Solar system agronomy
Could we grow endangered plants on other planets? We pause and consider this question. No.
Still, since this query is the subject line of a PR email from an online flower-delivery service, handed to us by a colleague with a pair of tongs and a disparaging look, we find it worthy of further consideration. Even more so since we are promised conclusions reached “using research and working with a designer”.
“Today, nearly 40% of the world’s plants are endangered, according to a report from the Royal Botanic Gardens, Kew,” we read. Sad, sad science fact. But never fear, once we have destroyed Earth’s ecosystems, a bright, green future exists elsewhere in the solar system, at least in the world of whirly-eyed PR.
“As the soil on Mars has double the amount of iron than soil on planet earth, leafy green vegetables and microgreens would easily thrive there,” we learn. Dandelions, too, apparently – a species far from endangered on Feedback’s small patch of terra firma. “Hops vine [sic], trees, shrubs and poison ivy might be able to survive the challenging temperatures on this moon”, it opines of Jupiter’s satellite Europa, where days struggle to rise above -135°C and surface radiation levels are around 2000 times those on Earth. “One of the only things that can kill poison ivy is boiling water – so the cold and wet conditions on Europa seem to be the ideal environment for this plant.”
The outlook is even rosier on Titan, the Saturnian moon where water ice at around -180°C fulfils the function of bedrock, and great surface lakes are filled with liquid natural gas. “Titan’s surface is sculpted by methane and ethane, which only one other planet in the solar system has: Earth. Therefore, tobacco plants should grow on this moon too”, our correspondent concludes, non-sequentially.
“Please let me know if you have any questions”, the email ends. So, so many, including where we get some of the wacky Europa baccy too. Optimism is a fine, fine thing, but as far as the future of life on Earth is concerned, we fear the rationalist’s counterstatement applies: il faut cultiver notre jardin.
“We are all in the gutter, but some of us are looking at the stars”, as one of the usual suspects once wrote. Or we are all in the gutter, sending in responses to our recent item on peculiar toilet signage (31 July).
“Toilets and viewing area” was an unfortunate juxtaposition that confronted Richard Ellam at an Aberdeen Science Festival some years back, while Chris Evans relays that “A lay-by eatery near where I live (on the A59 between Skipton and Clitheroe) for some years displayed a sign reading ‘Sit-in or take-away toilet’” – neither of which seems particularly practicable or desirable.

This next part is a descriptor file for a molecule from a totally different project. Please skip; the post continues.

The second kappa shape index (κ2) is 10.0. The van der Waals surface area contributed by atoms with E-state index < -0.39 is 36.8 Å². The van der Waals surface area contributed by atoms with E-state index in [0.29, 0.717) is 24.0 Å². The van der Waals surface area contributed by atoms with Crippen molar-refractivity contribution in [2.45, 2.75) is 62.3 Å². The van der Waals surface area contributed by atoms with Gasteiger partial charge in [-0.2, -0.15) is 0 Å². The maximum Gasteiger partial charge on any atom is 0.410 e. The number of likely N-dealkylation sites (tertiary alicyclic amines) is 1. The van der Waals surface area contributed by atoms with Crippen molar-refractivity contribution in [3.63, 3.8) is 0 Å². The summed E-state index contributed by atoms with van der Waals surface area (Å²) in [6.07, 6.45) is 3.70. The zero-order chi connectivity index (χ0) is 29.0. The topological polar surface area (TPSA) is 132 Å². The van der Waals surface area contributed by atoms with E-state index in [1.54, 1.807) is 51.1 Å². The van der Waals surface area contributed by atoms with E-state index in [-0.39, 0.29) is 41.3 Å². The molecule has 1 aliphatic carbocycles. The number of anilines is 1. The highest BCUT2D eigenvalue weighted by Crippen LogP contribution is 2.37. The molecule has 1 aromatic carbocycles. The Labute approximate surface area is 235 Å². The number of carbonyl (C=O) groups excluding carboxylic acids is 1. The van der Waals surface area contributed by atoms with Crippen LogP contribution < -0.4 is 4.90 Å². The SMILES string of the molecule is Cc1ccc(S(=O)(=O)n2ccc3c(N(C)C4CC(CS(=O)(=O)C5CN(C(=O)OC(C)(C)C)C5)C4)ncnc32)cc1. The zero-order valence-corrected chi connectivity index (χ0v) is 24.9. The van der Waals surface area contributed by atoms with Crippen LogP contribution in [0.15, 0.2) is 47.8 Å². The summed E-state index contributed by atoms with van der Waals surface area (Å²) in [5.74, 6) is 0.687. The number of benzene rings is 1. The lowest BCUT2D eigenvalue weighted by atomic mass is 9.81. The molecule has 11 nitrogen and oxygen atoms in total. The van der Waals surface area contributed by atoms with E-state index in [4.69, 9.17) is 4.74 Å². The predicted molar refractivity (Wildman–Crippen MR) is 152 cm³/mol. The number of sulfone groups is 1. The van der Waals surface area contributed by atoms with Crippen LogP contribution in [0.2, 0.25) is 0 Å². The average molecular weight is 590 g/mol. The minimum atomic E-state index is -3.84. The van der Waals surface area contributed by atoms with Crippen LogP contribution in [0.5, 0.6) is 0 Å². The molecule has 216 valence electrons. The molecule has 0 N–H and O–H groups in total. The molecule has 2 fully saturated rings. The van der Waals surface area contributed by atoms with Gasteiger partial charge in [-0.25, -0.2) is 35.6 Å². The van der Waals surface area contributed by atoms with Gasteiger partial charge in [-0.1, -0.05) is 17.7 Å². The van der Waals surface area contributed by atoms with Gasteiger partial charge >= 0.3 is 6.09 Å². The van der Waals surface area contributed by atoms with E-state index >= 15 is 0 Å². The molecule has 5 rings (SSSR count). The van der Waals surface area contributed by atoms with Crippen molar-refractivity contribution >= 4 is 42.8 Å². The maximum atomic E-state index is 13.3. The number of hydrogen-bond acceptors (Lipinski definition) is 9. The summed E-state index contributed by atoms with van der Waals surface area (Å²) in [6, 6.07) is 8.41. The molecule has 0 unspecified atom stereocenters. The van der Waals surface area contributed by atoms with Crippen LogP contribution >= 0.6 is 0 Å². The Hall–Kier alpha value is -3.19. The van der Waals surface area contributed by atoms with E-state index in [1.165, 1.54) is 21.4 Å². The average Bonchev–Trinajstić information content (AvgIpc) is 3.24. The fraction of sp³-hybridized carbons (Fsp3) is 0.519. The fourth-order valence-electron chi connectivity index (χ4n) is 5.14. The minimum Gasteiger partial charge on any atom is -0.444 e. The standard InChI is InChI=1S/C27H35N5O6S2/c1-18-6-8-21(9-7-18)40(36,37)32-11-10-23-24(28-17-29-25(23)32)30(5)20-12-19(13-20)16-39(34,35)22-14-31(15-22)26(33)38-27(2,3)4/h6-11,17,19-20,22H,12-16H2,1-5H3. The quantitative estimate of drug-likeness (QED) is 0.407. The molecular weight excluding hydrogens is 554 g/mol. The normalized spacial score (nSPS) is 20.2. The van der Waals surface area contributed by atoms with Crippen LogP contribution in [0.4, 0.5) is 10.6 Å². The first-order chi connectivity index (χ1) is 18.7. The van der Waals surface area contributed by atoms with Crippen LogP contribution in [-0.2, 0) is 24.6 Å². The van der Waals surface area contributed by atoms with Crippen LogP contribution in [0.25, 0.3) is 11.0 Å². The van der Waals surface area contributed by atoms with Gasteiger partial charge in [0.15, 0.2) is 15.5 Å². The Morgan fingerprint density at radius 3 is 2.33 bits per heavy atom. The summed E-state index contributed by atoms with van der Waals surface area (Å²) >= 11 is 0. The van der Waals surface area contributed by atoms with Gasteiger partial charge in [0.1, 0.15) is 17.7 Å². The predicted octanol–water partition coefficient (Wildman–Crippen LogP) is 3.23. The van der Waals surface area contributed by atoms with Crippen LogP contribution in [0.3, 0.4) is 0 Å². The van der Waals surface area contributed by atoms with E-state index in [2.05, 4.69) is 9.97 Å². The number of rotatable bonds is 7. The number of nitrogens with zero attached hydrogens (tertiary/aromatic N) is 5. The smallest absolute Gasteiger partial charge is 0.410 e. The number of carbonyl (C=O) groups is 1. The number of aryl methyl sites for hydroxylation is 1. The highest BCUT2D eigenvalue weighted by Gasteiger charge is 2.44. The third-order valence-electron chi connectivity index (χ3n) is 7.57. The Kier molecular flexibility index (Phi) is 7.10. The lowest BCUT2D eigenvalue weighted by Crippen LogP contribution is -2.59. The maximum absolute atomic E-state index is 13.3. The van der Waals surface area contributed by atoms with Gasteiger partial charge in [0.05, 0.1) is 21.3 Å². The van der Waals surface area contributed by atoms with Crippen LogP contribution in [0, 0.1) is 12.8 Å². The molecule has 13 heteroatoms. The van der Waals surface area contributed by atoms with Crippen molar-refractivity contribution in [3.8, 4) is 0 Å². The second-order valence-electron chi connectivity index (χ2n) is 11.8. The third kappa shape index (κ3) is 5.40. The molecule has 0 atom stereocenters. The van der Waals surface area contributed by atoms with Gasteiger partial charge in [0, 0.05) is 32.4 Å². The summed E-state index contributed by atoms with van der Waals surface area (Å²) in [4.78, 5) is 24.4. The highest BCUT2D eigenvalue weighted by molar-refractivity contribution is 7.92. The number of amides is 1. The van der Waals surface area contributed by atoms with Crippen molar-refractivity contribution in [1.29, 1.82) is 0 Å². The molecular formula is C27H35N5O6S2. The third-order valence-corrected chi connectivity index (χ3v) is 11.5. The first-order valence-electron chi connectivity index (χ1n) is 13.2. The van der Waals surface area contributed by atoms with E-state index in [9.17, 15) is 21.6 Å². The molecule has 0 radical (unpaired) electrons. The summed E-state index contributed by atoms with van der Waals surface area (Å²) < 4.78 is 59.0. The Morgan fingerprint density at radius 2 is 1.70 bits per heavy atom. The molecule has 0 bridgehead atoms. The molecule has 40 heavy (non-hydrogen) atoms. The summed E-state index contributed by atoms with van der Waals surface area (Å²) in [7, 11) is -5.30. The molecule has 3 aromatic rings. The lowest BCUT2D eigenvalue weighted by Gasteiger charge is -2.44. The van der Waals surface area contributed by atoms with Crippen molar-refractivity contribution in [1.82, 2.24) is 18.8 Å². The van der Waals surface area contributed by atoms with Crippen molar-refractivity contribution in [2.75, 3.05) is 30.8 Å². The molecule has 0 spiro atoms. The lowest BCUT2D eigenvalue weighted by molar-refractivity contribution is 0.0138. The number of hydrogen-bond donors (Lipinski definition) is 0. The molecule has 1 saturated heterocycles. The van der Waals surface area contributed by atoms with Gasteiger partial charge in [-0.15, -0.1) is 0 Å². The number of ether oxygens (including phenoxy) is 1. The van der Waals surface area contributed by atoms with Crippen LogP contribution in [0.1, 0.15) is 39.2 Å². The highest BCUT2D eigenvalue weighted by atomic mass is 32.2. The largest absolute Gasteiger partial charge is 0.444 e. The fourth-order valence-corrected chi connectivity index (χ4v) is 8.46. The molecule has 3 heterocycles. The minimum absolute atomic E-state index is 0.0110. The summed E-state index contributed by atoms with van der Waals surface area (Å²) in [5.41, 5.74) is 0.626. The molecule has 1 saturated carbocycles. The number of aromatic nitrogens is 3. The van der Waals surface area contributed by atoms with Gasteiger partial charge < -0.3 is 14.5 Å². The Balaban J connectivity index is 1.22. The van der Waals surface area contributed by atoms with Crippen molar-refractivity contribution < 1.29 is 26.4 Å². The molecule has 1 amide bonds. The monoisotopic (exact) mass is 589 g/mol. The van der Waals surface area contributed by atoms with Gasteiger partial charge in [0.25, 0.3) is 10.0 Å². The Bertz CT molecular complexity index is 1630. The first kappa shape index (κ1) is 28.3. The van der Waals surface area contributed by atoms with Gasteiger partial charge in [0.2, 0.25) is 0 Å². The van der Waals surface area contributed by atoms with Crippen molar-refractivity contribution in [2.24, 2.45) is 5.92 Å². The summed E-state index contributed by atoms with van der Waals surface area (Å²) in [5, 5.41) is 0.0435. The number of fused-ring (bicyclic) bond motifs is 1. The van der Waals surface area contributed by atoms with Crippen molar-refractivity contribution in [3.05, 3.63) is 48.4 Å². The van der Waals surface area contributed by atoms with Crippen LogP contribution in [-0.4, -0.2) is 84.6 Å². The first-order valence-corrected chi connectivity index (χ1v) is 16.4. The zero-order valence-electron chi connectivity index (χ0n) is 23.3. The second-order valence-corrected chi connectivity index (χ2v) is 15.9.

Hazardous fore play
Our item on the newly introduced crocodile hazard at the Royal Port Moresby Golf Club in Papua New Guinea (14 August) reminds Stuart Reeves in Wake Forest, North Carolina, of playing at the Skukuza Golf Club in Kruger National Park in South Africa – a sentence that exhausts us even typing it.
Its “local rules” include such gems as “Burrowing animals – Rough/Fairway drop without penalty from holes made by burrowing animals and termites, NOT HOOF MARKS. Burrowing animals include warthogs, moles and termites”.
Other rules (“formal and informal”) that Stuart has encountered on his travels include “Give way to a herdsman and his cows crossing the fairway; free drop from a hippopotamus footprint; free drop about 3 club lengths if the ball lands in the coils of a snake (no need to be precise); if a monkey steals your ball it is a lost ball”. Strong stuff – and further congratulations on your self-confessed status as a “recovering golfer”.
Mentions in Almost the last word (14 August) of “interesting numbers, numbers with their own Wiki page and the fine-structure constant (approximately 1/137) prompted me to recheck the Wiki page for 137″, writes Mike Sargent, displaying the talent for the tangent that we so admire among Feedback readers. “It has for several years now informed us that ‘Wolfgang Pauli, a pioneer of quantum physics, died in a hospital room numbered 137, a coincidence that disturbed him’.”
“It is difficult to know which is more surprising, that Pauli’s consciousness transcended death, or that he then contrived to communicate his feelings on his demise to a Wiki page editor,” he continues. We don’t wish to sound too woo, but it is a fundamental tenet of quantum mechanics that information cannot be destroyed, and “Physics might create a backdoor to an afterlife – but don’t bank on it” is the headline of an article we see in our webspace starting from that basis. We would say that’s living proof, but that’s possibly not quite right.
Casting our all-seeing eye over our shoulder, we see that our neighbours and friends in Almost the last word (backwards readers: you’ll find it towards the front) are discussing how a photon “knows” to travel at the speed of light.
With the privilege of having the actual last word, we must give the obvious missing answer: because it is very bright.
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